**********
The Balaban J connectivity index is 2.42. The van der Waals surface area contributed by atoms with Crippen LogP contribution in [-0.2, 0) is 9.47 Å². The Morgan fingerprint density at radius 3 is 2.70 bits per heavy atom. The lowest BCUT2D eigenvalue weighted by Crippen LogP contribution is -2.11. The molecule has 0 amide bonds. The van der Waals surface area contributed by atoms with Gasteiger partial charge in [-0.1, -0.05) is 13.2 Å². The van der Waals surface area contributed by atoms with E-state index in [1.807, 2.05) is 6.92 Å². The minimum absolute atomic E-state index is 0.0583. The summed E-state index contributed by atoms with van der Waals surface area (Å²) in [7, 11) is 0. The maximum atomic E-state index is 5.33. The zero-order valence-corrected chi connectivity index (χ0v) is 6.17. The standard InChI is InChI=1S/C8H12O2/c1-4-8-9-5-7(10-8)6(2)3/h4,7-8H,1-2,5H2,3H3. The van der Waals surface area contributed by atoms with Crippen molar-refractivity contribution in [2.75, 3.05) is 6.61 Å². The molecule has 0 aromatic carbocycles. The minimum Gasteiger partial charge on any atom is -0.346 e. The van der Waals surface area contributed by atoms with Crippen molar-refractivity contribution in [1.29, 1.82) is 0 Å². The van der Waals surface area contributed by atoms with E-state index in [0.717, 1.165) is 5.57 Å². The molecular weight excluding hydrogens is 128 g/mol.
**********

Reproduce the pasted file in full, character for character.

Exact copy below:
The Balaban J connectivity index is 2.42. The van der Waals surface area contributed by atoms with Crippen LogP contribution in [-0.2, 0) is 9.47 Å². The Morgan fingerprint density at radius 3 is 2.70 bits per heavy atom. The lowest BCUT2D eigenvalue weighted by Crippen LogP contribution is -2.11. The molecule has 0 amide bonds. The van der Waals surface area contributed by atoms with Gasteiger partial charge in [-0.1, -0.05) is 13.2 Å². The van der Waals surface area contributed by atoms with E-state index in [1.807, 2.05) is 6.92 Å². The minimum absolute atomic E-state index is 0.0583. The summed E-state index contributed by atoms with van der Waals surface area (Å²) in [7, 11) is 0. The maximum atomic E-state index is 5.33. The zero-order valence-corrected chi connectivity index (χ0v) is 6.17. The standard InChI is InChI=1S/C8H12O2/c1-4-8-9-5-7(10-8)6(2)3/h4,7-8H,1-2,5H2,3H3. The van der Waals surface area contributed by atoms with Crippen molar-refractivity contribution in [2.75, 3.05) is 6.61 Å². The molecule has 0 aromatic carbocycles. The minimum Gasteiger partial charge on any atom is -0.346 e. The van der Waals surface area contributed by atoms with Crippen molar-refractivity contribution in [1.29, 1.82) is 0 Å². The van der Waals surface area contributed by atoms with E-state index in [0.717, 1.165) is 5.57 Å². The molecular weight excluding hydrogens is 128 g/mol.